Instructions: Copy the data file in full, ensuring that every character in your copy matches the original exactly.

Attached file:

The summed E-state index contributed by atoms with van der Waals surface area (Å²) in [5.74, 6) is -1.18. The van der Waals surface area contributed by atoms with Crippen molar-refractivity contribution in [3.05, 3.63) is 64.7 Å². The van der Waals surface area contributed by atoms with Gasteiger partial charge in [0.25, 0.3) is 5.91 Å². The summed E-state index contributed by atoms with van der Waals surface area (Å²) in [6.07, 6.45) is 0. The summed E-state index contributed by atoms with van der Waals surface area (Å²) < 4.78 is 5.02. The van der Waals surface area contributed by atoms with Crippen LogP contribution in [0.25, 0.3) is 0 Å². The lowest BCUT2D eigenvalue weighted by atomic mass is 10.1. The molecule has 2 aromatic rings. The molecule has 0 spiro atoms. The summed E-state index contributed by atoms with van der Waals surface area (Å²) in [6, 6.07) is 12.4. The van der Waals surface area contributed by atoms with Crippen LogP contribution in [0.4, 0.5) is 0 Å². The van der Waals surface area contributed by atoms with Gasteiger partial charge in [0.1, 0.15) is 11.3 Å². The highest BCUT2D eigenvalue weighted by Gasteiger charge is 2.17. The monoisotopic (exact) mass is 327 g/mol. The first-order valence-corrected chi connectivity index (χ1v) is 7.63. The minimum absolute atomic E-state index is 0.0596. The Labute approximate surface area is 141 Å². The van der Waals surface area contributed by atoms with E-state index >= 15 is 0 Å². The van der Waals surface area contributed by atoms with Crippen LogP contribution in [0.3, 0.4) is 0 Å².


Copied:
The summed E-state index contributed by atoms with van der Waals surface area (Å²) in [5.74, 6) is -1.18. The van der Waals surface area contributed by atoms with Crippen molar-refractivity contribution in [3.05, 3.63) is 64.7 Å². The van der Waals surface area contributed by atoms with Gasteiger partial charge in [0.25, 0.3) is 5.91 Å². The summed E-state index contributed by atoms with van der Waals surface area (Å²) in [6.07, 6.45) is 0. The summed E-state index contributed by atoms with van der Waals surface area (Å²) < 4.78 is 5.02. The van der Waals surface area contributed by atoms with Crippen LogP contribution in [0.25, 0.3) is 0 Å². The lowest BCUT2D eigenvalue weighted by atomic mass is 10.1. The molecule has 2 aromatic rings. The molecule has 0 spiro atoms. The summed E-state index contributed by atoms with van der Waals surface area (Å²) in [6, 6.07) is 12.4. The van der Waals surface area contributed by atoms with Crippen LogP contribution in [0.4, 0.5) is 0 Å². The van der Waals surface area contributed by atoms with Gasteiger partial charge in [0.1, 0.15) is 11.3 Å². The highest BCUT2D eigenvalue weighted by Gasteiger charge is 2.17. The monoisotopic (exact) mass is 327 g/mol. The first-order valence-corrected chi connectivity index (χ1v) is 7.63. The minimum absolute atomic E-state index is 0.0596. The Labute approximate surface area is 141 Å². The van der Waals surface area contributed by atoms with E-state index >= 15 is 0 Å². The van der Waals surface area contributed by atoms with Crippen LogP contribution in [0.3, 0.4) is 0 Å².